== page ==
“Then Hushai said to Absalom, “This time the counsel that Ahithophel has given is not good.”” (CSB – Read the chapter)
Good counsel is hard to find. The best counsel is rooted in reality, not what we wish would happen. It cares little for our heart’s desire, but understands fully the facts of the situation we are in or facing. It isn’t always going to lead us in the easiest or most convenient direction, but it will always point us toward the quickest way to our desired outcome. Indeed, good counsel is hard to find. It’s even harder to distinguish from counsel that’s merely flattering.
Ahithophel was widely recognized as a good counselor. That’s not necessarily to say he was a godly man at all. His wisdom was worldly, but it was sound. Perhaps a better way to say it is that he was an expert tactician. He could read an enemy’s situation and point his leader in the direction that would almost certainly lead to victory.
In this case, that’s exactly what he did. David and his men were exhausted and demoralized. A quick, decisive strike would have found them disorganized and unprepared. They could have easily gotten to David, taken him out, and marched back with his head to celebrate Absalom’s formal ascension to the throne. His plan almost certainly would have worked.
There was just one problem: there was no glory in this plan. Absalom just sat there at home, playing king with his father’s concubines, waiting for Ahithophel and his forces to return. Here’s the thing: you don’t make a move on your father’s throne like this without a certain (high) amount of egoism burning in your gut. You have to get to the mental place where you not only think you could do a better job, but that your kingship is of significant importance to the nation that you need to take the job now while he still has it. Ahithophel’s advice was sound, but it didn’t play into Absalom’s ego at all.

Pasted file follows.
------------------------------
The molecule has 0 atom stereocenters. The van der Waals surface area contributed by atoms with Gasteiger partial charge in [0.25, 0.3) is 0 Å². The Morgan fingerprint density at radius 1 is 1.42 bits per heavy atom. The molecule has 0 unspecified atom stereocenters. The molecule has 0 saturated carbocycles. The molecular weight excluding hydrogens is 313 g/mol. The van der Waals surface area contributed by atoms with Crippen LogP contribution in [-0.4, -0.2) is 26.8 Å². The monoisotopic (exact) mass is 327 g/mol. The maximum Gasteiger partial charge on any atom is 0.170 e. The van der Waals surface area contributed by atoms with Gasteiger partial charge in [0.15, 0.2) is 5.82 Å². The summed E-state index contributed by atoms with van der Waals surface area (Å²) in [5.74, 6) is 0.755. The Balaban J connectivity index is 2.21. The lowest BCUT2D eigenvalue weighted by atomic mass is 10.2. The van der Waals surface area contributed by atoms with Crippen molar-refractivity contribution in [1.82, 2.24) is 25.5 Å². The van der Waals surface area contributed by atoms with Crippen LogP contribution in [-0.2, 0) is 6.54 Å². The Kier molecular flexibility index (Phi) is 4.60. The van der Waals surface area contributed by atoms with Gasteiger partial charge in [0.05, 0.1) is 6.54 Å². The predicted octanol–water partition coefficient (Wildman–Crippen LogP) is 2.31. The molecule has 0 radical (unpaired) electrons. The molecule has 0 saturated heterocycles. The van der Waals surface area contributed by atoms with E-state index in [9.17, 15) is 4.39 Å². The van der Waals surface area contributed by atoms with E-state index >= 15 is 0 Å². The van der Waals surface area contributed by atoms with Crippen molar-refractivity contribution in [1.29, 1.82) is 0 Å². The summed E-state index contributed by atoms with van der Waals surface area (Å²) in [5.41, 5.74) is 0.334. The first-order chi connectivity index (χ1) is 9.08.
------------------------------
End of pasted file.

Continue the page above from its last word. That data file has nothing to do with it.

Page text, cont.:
God used this weakness—a little self-confidence is a strength, ego is a weakness—to lead him to seek the advice of Hushai, David’s inside man, who gave Absalom the advice he wanted to hear, framed in such a way as to allow his lord and his men to complete their escape and regroup for the battle that was ahead of them. He painted a scenario in which Absalom rode out ahead of a massive army that would completely overwhelm David and his men, wipe them out entirely, and march back to Jerusalem in a great victory parade. With his ego thus massaged, Absalom went with Hushai’s plan instead of Ahithophel’s and sealed his fate.
Pride is dangerous stuff. A little bit of the right kind of pride (pride in another person such as our children, for instance) can be a healthy and good thing. But the moment we start thinking we are better than someone else and don’t need God to make it through life, or perhaps that we are deserving of power and influence, of prestige and renown, we set ourselves up for a rather painful run-in with the walls of reality.
If you’ve got pride in your heart—and the odds are exceptionally high that you do—root it out with the Spirit’s help. There are lots of ways pride can manifest itself in our lives, many of them are so deceptive that not even we recognize it unless we are watching very carefully. Ask the Lord to give you the eyes to see yourself for who you really are (brace yourself first), and resubmit yourself to Him in all the places where pride has stopped you from doing it. The alternative is a painful road of destruction until humility comes back to bear on your life. Better to receive it on your own terms than to have it given to you by someone else.